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PINWORMS HARD TO DIAGNOSE

Q: My 7-year-old daughter was embarrassing all of us by constantly scratching between her buttocks. When I took her to the doctor we were told that it sounded like pinworms. But the tape test was negative.

The doctor provided her with a lotion and told us to return if it was not better in a few days. It's been a week and it's not better. What should we do?

-- B.E., Clakesville, Tenn.
A: Follow your doctor's advice. Go back and have your daughter reevaluated, including getting another tape test.

There are five major types of intestinal parasites in the United States that can cause significant medical problems. One of those is Enterobius vermicularis (commonly called pinworms).

Pinworms are found throughout the world and have been around for a long time. They were found recently in a 2,000-year-old archaeological site in Egypt and have been found in 10,000-year-old sites in the United States.

Pinworms are about a half-inch long, and hundreds of them can be found in a single person. They typically live in the large intestine, but they may colonize the appendix and cause inflammation there. Rarely, pinworms will also migrate up a female's genital tract.

They only live in humans. They can be easily passed from one person to another by an infected person touching their anal area and then touching the next person. Because of the way they are transmitted, they are much more common in children. Multiple infections can occur in households and institutions with many children.

Many people with an infestation of pinworms don't have any symptoms. When symptoms do occur, the most common one is itching around the anus, which is most often noticed at night. Unfortunately, scratching the itch only makes it worse. It can also make it look like there is a different cause, including a bacterial infection caused by the scratching.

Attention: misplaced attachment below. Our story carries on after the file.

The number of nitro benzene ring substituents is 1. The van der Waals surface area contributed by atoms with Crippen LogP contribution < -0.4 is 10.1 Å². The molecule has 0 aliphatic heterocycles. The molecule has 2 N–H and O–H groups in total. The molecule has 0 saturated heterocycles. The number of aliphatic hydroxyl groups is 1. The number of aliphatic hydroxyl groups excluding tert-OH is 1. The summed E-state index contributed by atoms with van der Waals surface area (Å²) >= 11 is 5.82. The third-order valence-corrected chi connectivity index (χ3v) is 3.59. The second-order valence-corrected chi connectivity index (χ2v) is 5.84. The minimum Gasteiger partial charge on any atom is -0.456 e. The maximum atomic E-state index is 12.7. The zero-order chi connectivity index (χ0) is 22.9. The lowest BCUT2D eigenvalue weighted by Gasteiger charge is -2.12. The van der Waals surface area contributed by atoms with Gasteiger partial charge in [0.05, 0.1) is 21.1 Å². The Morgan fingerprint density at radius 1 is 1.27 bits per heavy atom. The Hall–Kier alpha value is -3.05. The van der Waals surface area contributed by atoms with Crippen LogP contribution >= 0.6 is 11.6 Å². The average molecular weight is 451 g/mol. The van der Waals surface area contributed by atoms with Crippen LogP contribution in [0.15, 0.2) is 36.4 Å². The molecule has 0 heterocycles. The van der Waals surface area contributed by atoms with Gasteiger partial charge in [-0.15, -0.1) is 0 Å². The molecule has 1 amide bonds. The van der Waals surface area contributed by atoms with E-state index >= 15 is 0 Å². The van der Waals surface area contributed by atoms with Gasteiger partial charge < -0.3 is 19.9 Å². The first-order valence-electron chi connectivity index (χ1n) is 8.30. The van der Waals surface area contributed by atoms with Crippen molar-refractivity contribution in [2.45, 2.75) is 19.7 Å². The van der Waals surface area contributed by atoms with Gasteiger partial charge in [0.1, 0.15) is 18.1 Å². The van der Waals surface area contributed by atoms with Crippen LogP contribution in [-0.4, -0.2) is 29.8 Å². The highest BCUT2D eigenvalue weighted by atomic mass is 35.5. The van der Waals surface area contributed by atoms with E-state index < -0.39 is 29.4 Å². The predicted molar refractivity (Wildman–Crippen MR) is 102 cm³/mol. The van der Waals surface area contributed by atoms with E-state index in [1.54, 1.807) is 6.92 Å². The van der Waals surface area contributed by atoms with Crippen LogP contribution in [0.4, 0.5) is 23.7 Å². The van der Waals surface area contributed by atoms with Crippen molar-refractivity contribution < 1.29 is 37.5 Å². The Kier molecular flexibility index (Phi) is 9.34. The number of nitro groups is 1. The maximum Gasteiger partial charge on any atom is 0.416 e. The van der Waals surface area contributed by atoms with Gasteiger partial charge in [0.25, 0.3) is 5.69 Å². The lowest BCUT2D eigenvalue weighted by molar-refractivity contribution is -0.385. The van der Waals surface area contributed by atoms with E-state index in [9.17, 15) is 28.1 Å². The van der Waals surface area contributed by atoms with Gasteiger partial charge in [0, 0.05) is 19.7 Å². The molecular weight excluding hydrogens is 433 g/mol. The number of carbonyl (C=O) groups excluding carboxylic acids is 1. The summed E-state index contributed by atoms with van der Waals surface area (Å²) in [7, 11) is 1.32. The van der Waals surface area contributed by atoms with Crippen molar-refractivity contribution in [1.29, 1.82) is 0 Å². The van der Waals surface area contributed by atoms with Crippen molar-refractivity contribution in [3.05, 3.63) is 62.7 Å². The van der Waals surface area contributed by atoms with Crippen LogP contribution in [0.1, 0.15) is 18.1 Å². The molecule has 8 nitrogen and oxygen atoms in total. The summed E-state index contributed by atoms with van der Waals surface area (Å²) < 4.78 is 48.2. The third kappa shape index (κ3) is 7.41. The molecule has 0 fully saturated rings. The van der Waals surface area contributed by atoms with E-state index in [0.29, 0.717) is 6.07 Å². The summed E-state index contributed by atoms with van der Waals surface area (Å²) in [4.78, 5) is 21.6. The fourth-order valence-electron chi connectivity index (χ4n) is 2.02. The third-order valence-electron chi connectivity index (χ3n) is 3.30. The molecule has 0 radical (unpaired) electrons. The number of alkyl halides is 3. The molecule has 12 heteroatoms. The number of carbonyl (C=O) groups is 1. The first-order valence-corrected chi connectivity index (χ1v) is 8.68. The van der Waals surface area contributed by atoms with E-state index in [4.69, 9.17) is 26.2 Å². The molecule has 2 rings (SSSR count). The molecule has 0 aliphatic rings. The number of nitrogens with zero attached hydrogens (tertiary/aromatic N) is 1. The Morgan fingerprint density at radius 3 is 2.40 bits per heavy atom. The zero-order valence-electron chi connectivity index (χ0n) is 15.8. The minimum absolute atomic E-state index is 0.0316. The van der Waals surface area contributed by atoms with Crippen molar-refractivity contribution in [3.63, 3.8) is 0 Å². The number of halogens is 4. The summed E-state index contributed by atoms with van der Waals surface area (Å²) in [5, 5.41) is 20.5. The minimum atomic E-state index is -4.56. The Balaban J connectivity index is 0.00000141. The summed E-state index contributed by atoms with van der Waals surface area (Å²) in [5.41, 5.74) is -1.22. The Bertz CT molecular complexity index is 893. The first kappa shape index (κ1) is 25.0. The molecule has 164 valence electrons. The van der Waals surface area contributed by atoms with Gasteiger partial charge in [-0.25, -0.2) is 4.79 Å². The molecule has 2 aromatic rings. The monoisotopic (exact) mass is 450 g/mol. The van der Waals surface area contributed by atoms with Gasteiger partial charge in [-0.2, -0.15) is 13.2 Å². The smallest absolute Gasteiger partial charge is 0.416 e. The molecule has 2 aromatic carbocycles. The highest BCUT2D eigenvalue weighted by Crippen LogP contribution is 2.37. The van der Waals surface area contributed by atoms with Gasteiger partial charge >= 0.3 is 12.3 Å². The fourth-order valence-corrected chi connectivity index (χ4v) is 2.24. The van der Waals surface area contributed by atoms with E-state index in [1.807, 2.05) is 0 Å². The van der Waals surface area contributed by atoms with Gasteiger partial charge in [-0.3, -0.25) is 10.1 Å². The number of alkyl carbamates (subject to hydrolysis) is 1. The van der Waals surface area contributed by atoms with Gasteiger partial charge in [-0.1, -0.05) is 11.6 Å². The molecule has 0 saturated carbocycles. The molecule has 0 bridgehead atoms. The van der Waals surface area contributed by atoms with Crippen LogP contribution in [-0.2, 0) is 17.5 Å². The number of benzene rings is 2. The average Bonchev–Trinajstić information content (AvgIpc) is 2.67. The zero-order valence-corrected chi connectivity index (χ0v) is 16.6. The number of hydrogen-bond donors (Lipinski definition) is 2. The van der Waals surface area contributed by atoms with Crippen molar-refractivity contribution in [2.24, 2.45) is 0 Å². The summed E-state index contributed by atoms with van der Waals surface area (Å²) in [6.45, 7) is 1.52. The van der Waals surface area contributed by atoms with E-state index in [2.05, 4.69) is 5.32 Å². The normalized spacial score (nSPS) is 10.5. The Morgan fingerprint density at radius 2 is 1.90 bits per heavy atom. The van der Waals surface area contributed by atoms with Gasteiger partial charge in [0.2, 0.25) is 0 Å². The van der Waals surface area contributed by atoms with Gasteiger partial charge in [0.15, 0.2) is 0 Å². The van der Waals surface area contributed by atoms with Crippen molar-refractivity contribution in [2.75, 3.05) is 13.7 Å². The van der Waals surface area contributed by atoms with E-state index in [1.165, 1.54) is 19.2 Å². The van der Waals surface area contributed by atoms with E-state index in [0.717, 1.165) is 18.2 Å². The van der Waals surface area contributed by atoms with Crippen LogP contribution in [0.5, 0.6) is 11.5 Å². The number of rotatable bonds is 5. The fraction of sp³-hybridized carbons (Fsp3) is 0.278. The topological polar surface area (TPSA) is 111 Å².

Because of the nighttime irritation, many people will have trouble sleeping and become irritable and restless during the day. Intestinal symptoms such as diarrhea are rarely present.

The most reliable way to diagnose a pinworm infection is to find the eggs on the skin around the anus. This is most easily done by applying a clear tape to the anus and then looking at it under a microscope. Unfortunately this test is often negative and must be redone later.

Treatment includes better hygiene with hand-washing after defecation, especially before contact with someone else or preparing food. Fingernails should be kept short to prevent damage due to scratching and to prevent the collection of eggs under the nails. Washing clothes and bedding repeatedly may be required.

There are several drugs that are taken as pills. The most commonly used is mebendazole. Everyone in the household with an infection needs to be treated. Since the drugs don't kill the eggs, the drugs need to be repeated about three weeks later to kill the newly hatched pinworms.

Although treatment is very successful, many times re-infection will occur because of contact with the original source of the infection whether inside or outside of the home.

Update on statins: The use of statins has primarily been directed at lowering LDL cholesterol. This in turn has been associated with lowering the risk of heart and blood vessel disease caused by atherosclerosis.

But more recent evidence shows that C-reactive protein may be a better predictor of cardiovascular disease. Evidence also shows that statins' benefits are greater than those expected from simply lowering LDL. This may be explained by a recent study that showed that statins also directly lower C-reactive protein.

Write to Allen Douma in care of Tribune Media Services, 2225 Kenmore Ave., Suite 114, Buffalo, N.Y. 14207; or contact him at DRFamily@aol.com. This column is not intended to take the place of consultation with a health-care provider.

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